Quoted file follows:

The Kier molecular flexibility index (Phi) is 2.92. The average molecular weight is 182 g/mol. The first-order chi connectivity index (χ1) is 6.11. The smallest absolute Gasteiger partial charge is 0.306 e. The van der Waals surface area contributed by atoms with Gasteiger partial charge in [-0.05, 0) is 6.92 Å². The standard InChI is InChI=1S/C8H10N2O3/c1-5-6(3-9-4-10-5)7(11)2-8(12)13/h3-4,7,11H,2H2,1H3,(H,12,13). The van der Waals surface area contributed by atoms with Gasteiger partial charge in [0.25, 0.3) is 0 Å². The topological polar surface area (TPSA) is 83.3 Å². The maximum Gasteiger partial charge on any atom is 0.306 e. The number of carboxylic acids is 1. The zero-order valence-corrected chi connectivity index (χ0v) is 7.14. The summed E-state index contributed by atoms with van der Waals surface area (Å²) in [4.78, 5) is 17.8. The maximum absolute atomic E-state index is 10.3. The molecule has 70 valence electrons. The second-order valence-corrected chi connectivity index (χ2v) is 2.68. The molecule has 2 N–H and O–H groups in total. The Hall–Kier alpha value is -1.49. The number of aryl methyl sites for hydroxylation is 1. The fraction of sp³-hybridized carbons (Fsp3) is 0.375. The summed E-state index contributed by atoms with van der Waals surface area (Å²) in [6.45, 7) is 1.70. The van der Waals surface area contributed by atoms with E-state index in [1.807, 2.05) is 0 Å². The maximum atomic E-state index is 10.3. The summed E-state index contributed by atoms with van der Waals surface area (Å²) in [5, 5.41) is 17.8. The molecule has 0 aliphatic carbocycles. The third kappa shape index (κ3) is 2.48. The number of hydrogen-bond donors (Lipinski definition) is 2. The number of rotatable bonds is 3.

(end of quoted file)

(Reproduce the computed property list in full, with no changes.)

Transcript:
The Kier molecular flexibility index (Phi) is 2.92. The average molecular weight is 182 g/mol. The first-order chi connectivity index (χ1) is 6.11. The smallest absolute Gasteiger partial charge is 0.306 e. The van der Waals surface area contributed by atoms with Gasteiger partial charge in [-0.05, 0) is 6.92 Å². The standard InChI is InChI=1S/C8H10N2O3/c1-5-6(3-9-4-10-5)7(11)2-8(12)13/h3-4,7,11H,2H2,1H3,(H,12,13). The van der Waals surface area contributed by atoms with Gasteiger partial charge in [0.25, 0.3) is 0 Å². The topological polar surface area (TPSA) is 83.3 Å². The maximum Gasteiger partial charge on any atom is 0.306 e. The number of carboxylic acids is 1. The zero-order valence-corrected chi connectivity index (χ0v) is 7.14. The summed E-state index contributed by atoms with van der Waals surface area (Å²) in [4.78, 5) is 17.8. The maximum absolute atomic E-state index is 10.3. The molecule has 70 valence electrons. The second-order valence-corrected chi connectivity index (χ2v) is 2.68. The molecule has 2 N–H and O–H groups in total. The Hall–Kier alpha value is -1.49. The number of aryl methyl sites for hydroxylation is 1. The fraction of sp³-hybridized carbons (Fsp3) is 0.375. The summed E-state index contributed by atoms with van der Waals surface area (Å²) in [6.45, 7) is 1.70. The van der Waals surface area contributed by atoms with E-state index in [1.807, 2.05) is 0 Å². The maximum atomic E-state index is 10.3. The summed E-state index contributed by atoms with van der Waals surface area (Å²) in [5, 5.41) is 17.8. The molecule has 0 aliphatic carbocycles. The third kappa shape index (κ3) is 2.48. The number of hydrogen-bond donors (Lipinski definition) is 2. The number of rotatable bonds is 3.